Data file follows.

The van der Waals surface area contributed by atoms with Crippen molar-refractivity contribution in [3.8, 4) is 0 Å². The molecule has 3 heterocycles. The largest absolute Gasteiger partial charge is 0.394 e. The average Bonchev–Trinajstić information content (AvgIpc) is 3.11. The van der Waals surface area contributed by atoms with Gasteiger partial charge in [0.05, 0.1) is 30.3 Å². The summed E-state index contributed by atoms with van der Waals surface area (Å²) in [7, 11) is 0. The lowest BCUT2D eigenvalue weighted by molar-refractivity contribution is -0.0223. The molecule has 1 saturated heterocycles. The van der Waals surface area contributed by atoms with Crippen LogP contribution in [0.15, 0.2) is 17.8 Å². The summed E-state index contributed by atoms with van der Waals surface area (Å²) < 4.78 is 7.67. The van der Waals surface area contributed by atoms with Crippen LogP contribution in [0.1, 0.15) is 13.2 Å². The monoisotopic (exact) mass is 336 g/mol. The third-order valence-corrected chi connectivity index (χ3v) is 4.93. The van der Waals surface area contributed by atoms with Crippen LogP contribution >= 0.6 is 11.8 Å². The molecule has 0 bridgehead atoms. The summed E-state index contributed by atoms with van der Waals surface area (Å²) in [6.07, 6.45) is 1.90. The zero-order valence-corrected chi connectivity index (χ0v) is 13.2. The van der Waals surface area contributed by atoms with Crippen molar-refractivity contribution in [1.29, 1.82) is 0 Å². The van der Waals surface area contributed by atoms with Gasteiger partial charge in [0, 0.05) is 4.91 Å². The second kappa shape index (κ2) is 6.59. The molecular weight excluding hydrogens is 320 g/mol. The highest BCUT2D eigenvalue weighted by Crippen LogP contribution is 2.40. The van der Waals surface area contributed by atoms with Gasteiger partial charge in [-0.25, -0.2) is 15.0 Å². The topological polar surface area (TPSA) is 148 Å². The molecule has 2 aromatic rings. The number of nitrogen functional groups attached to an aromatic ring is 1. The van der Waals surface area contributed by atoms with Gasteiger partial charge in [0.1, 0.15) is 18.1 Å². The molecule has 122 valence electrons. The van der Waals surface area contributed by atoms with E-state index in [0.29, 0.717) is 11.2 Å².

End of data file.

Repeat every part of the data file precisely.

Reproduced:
The van der Waals surface area contributed by atoms with Crippen molar-refractivity contribution in [3.8, 4) is 0 Å². The molecule has 3 heterocycles. The largest absolute Gasteiger partial charge is 0.394 e. The average Bonchev–Trinajstić information content (AvgIpc) is 3.11. The van der Waals surface area contributed by atoms with Gasteiger partial charge in [0.05, 0.1) is 30.3 Å². The summed E-state index contributed by atoms with van der Waals surface area (Å²) in [7, 11) is 0. The lowest BCUT2D eigenvalue weighted by molar-refractivity contribution is -0.0223. The molecule has 1 saturated heterocycles. The van der Waals surface area contributed by atoms with Crippen LogP contribution in [0.15, 0.2) is 17.8 Å². The summed E-state index contributed by atoms with van der Waals surface area (Å²) < 4.78 is 7.67. The van der Waals surface area contributed by atoms with Crippen LogP contribution in [0.1, 0.15) is 13.2 Å². The monoisotopic (exact) mass is 336 g/mol. The third-order valence-corrected chi connectivity index (χ3v) is 4.93. The van der Waals surface area contributed by atoms with Crippen LogP contribution >= 0.6 is 11.8 Å². The molecule has 0 bridgehead atoms. The summed E-state index contributed by atoms with van der Waals surface area (Å²) in [6.07, 6.45) is 1.90. The zero-order valence-corrected chi connectivity index (χ0v) is 13.2. The van der Waals surface area contributed by atoms with Crippen molar-refractivity contribution in [1.29, 1.82) is 0 Å². The van der Waals surface area contributed by atoms with Gasteiger partial charge in [0, 0.05) is 4.91 Å². The second kappa shape index (κ2) is 6.59. The molecular weight excluding hydrogens is 320 g/mol. The highest BCUT2D eigenvalue weighted by Crippen LogP contribution is 2.40. The van der Waals surface area contributed by atoms with Gasteiger partial charge in [-0.25, -0.2) is 15.0 Å². The topological polar surface area (TPSA) is 148 Å². The molecule has 2 aromatic rings. The number of nitrogen functional groups attached to an aromatic ring is 1. The van der Waals surface area contributed by atoms with Gasteiger partial charge in [0.1, 0.15) is 18.1 Å². The molecule has 122 valence electrons. The van der Waals surface area contributed by atoms with E-state index in [0.29, 0.717) is 11.2 Å².